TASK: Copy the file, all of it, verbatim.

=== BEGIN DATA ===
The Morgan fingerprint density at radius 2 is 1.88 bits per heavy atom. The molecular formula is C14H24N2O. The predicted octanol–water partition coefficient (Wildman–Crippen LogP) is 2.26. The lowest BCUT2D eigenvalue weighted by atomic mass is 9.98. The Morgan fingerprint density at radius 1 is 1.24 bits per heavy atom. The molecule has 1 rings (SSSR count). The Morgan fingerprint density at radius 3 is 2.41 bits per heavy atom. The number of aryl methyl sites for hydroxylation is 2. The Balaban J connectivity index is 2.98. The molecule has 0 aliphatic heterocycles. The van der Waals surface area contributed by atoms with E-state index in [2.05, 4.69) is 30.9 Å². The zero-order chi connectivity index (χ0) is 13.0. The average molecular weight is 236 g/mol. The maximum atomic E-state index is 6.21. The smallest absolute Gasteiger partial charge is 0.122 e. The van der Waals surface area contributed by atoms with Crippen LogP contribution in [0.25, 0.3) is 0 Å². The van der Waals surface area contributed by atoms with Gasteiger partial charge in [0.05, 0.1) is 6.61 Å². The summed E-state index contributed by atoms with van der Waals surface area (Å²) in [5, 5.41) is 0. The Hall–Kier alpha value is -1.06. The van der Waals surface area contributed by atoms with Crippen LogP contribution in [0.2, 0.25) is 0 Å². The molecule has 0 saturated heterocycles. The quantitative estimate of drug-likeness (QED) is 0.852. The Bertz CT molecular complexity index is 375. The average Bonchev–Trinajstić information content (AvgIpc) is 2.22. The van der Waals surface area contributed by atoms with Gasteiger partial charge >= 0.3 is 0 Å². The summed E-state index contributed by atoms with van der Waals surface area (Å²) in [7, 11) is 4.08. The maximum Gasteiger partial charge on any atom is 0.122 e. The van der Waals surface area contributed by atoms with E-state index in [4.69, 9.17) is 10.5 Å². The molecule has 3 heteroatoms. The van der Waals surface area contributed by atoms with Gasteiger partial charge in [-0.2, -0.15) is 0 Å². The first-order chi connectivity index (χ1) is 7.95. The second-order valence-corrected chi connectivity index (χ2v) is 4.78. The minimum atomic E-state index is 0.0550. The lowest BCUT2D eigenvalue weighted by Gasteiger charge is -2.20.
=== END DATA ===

The Morgan fingerprint density at radius 2 is 1.88 bits per heavy atom. The molecular formula is C14H24N2O. The predicted octanol–water partition coefficient (Wildman–Crippen LogP) is 2.26. The lowest BCUT2D eigenvalue weighted by atomic mass is 9.98. The Morgan fingerprint density at radius 1 is 1.24 bits per heavy atom. The molecule has 1 rings (SSSR count). The Morgan fingerprint density at radius 3 is 2.41 bits per heavy atom. The number of aryl methyl sites for hydroxylation is 2. The Balaban J connectivity index is 2.98. The molecule has 0 aliphatic heterocycles. The van der Waals surface area contributed by atoms with E-state index in [2.05, 4.69) is 30.9 Å². The zero-order chi connectivity index (χ0) is 13.0. The average molecular weight is 236 g/mol. The maximum atomic E-state index is 6.21. The smallest absolute Gasteiger partial charge is 0.122 e. The van der Waals surface area contributed by atoms with Crippen LogP contribution in [0.25, 0.3) is 0 Å². The van der Waals surface area contributed by atoms with Gasteiger partial charge in [0.05, 0.1) is 6.61 Å². The summed E-state index contributed by atoms with van der Waals surface area (Å²) in [5, 5.41) is 0. The Hall–Kier alpha value is -1.06. The van der Waals surface area contributed by atoms with Crippen LogP contribution in [0.2, 0.25) is 0 Å². The molecule has 0 saturated heterocycles. The quantitative estimate of drug-likeness (QED) is 0.852. The Bertz CT molecular complexity index is 375. The average Bonchev–Trinajstić information content (AvgIpc) is 2.22. The van der Waals surface area contributed by atoms with Gasteiger partial charge >= 0.3 is 0 Å². The summed E-state index contributed by atoms with van der Waals surface area (Å²) in [7, 11) is 4.08. The maximum Gasteiger partial charge on any atom is 0.122 e. The van der Waals surface area contributed by atoms with E-state index in [4.69, 9.17) is 10.5 Å². The molecule has 3 heteroatoms. The van der Waals surface area contributed by atoms with Gasteiger partial charge in [-0.2, -0.15) is 0 Å². The first-order chi connectivity index (χ1) is 7.95. The second-order valence-corrected chi connectivity index (χ2v) is 4.78. The minimum atomic E-state index is 0.0550. The lowest BCUT2D eigenvalue weighted by Gasteiger charge is -2.20.